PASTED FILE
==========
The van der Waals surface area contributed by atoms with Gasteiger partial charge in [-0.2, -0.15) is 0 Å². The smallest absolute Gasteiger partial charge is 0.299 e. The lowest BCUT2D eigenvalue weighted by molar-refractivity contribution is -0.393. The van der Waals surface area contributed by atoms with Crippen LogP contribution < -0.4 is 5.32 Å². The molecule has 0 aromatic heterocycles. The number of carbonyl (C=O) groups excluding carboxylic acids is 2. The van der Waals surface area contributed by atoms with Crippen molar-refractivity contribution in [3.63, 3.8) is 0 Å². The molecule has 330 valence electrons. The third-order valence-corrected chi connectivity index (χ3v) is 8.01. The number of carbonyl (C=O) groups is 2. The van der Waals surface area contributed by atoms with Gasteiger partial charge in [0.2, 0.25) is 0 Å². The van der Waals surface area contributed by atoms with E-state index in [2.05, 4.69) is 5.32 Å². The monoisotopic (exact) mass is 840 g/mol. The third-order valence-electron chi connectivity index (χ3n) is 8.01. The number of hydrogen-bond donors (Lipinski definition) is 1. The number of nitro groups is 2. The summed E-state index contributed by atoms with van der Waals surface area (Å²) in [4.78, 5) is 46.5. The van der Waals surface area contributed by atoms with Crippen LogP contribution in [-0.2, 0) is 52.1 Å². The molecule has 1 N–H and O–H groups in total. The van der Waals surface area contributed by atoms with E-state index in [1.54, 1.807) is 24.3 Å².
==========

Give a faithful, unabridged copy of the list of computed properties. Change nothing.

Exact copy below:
The van der Waals surface area contributed by atoms with Gasteiger partial charge in [-0.2, -0.15) is 0 Å². The smallest absolute Gasteiger partial charge is 0.299 e. The lowest BCUT2D eigenvalue weighted by molar-refractivity contribution is -0.393. The van der Waals surface area contributed by atoms with Crippen LogP contribution < -0.4 is 5.32 Å². The molecule has 0 aromatic heterocycles. The number of carbonyl (C=O) groups excluding carboxylic acids is 2. The van der Waals surface area contributed by atoms with Crippen molar-refractivity contribution in [3.63, 3.8) is 0 Å². The molecule has 330 valence electrons. The third-order valence-corrected chi connectivity index (χ3v) is 8.01. The number of carbonyl (C=O) groups is 2. The van der Waals surface area contributed by atoms with Gasteiger partial charge in [0.2, 0.25) is 0 Å². The van der Waals surface area contributed by atoms with E-state index in [2.05, 4.69) is 5.32 Å². The monoisotopic (exact) mass is 840 g/mol. The third-order valence-electron chi connectivity index (χ3n) is 8.01. The number of hydrogen-bond donors (Lipinski definition) is 1. The number of nitro groups is 2. The summed E-state index contributed by atoms with van der Waals surface area (Å²) in [4.78, 5) is 46.5. The van der Waals surface area contributed by atoms with Crippen LogP contribution in [-0.2, 0) is 52.1 Å². The molecule has 1 N–H and O–H groups in total. The van der Waals surface area contributed by atoms with E-state index in [1.54, 1.807) is 24.3 Å².